The kind treatment Iranians accorded their conquered subjects was part of the imperial doctrine led by Cyrus the Great which was influenced by his Zoroastrian faith. The policies of the central administration encouraged autonomy in internal affairs with little intervention from the Iranians. For instance, the Satrap (Governor General) of Judah, which constituted the Fifth Satrapy, had his own local governor in Samaria with the right of supervision over the deputy in Judah.
From 516 BCE, there was no Iranian deputy in Judah. At first, Shabazzar from the ancient Davidic House was the regional leader in Beit-ul-Moqaddas. He was followed by Zerubbabel another Jewish aristocrat. In the 5th to 4th century BCE, the rulers of Judah where also appointed among the local residents. In 458 BCE, the Jew Ezra is appointed the deputy of Judah. The same Ezra had served up to this time as a scribe in the central administration in Susa, the second imperial capital of the Achaemenid dynasty.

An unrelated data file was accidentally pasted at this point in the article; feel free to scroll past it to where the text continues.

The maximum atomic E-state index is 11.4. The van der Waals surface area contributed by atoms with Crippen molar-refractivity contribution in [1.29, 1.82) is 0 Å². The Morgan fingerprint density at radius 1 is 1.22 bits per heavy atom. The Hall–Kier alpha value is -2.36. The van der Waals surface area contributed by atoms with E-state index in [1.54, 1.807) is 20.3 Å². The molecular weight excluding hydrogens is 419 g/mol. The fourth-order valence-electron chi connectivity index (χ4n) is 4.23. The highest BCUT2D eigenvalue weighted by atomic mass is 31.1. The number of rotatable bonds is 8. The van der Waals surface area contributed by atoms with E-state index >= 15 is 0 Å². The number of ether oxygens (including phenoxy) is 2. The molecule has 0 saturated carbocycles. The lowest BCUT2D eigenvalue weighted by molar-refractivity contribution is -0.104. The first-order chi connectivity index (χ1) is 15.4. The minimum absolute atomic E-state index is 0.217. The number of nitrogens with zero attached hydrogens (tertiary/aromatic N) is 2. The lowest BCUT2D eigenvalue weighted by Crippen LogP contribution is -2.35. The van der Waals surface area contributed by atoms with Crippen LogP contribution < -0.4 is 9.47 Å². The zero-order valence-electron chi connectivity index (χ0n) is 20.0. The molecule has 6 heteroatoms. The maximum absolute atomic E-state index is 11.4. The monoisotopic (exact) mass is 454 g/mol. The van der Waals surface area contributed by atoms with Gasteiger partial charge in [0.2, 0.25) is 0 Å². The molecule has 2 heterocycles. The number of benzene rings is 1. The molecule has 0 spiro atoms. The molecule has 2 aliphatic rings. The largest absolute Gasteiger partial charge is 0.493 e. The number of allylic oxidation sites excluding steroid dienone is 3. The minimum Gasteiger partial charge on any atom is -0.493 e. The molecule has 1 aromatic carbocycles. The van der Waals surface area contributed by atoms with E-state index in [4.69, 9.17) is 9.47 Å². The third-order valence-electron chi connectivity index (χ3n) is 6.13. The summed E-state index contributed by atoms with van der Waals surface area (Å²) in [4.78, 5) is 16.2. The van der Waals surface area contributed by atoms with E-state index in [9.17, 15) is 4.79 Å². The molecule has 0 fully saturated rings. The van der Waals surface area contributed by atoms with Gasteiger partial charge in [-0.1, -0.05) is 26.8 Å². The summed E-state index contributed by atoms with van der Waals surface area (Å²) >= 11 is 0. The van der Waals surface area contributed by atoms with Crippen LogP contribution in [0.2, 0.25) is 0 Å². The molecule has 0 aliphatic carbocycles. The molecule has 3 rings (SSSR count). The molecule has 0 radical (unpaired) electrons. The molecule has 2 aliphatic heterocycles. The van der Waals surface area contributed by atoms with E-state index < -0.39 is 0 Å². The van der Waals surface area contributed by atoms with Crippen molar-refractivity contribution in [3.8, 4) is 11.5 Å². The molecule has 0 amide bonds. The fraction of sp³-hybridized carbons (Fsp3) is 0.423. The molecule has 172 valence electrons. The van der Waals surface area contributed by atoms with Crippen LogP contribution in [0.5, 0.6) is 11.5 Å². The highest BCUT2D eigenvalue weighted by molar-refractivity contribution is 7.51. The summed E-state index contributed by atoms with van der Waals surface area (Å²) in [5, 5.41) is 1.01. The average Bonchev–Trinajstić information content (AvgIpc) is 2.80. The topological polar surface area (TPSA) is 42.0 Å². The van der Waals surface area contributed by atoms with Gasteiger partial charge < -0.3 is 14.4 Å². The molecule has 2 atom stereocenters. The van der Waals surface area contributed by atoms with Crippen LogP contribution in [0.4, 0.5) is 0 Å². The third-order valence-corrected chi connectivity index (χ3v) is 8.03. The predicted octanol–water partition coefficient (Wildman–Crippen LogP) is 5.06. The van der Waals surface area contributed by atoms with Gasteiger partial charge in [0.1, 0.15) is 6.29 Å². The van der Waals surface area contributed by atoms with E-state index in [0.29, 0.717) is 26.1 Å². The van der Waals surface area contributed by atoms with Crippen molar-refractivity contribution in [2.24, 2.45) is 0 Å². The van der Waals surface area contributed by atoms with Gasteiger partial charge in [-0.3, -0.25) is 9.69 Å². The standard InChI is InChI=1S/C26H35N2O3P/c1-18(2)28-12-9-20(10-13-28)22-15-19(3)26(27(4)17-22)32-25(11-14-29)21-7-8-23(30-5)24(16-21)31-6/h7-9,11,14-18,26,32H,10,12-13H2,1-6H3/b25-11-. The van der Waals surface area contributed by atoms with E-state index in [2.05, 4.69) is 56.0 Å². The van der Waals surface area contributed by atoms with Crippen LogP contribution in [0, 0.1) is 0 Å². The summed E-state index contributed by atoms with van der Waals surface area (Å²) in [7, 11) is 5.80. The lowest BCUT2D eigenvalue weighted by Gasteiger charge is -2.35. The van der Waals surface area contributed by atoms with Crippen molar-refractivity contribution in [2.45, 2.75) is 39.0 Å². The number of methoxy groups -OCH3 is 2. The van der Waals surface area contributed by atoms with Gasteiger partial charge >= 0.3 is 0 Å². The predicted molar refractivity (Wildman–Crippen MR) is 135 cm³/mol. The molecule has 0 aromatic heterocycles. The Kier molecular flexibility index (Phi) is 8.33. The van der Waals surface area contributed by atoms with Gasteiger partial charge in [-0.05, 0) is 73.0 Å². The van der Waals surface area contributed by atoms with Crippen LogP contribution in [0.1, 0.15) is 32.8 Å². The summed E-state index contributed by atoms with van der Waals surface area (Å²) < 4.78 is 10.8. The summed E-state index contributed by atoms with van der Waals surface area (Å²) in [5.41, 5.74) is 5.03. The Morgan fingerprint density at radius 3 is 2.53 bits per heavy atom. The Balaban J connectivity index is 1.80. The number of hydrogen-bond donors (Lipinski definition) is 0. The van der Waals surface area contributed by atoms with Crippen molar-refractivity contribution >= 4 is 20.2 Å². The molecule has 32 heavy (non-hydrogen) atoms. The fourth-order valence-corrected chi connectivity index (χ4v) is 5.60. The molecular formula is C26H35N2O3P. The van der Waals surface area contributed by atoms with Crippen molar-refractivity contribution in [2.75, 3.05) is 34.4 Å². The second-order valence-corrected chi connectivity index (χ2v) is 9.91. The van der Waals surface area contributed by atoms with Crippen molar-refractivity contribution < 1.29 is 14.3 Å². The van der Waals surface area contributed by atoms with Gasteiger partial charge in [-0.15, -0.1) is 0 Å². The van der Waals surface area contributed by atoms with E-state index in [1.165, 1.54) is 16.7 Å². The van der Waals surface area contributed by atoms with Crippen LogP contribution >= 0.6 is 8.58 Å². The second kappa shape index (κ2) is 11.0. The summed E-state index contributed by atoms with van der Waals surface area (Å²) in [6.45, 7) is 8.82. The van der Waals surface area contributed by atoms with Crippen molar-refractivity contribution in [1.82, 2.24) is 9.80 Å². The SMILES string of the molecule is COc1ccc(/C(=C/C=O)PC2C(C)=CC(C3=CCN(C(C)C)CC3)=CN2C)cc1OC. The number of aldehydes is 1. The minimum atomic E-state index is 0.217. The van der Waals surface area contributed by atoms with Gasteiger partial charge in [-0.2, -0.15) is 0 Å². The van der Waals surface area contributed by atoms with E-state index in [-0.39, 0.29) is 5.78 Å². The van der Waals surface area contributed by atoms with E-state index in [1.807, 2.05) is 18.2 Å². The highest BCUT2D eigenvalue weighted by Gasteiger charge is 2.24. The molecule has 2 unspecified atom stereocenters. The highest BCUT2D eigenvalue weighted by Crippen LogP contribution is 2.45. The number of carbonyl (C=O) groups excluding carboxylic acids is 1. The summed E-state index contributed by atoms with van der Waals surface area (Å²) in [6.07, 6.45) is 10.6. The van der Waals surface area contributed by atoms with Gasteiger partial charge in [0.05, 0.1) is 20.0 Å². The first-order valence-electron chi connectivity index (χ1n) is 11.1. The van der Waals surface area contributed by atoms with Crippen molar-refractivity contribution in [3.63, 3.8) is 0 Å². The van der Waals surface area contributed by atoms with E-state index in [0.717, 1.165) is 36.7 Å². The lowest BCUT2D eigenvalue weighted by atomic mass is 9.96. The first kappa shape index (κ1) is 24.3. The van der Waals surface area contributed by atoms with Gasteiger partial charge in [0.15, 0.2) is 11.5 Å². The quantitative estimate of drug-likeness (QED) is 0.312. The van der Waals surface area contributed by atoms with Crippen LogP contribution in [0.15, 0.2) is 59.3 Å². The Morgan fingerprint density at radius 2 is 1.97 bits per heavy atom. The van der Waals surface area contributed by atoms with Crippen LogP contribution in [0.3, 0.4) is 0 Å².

Correspondence left by Ezra and his successor Nehemiah, who likewise had been in Susa prior to this, indicates a strong Jewish community, united around the local temple and headed by the high priest. This community had its own organs of self-administration, in whose affairs the Iranians did not intervene.
Gradually, the high priest became the governor of Judah. Semi-autonomous temple communities were not exclusive to the Jews. They existed throughout the Persian Empire. Cyprus, Cilicia, Lycia and other Phoenician cities and principalities in Asia Minor had their own local rulers. Even such remote tribes as the Arabs, Colchians, Ethiopians, Sakai, etc. were governed by their own local chiefs. All kept their religion with little interference from the Achaemenian administration.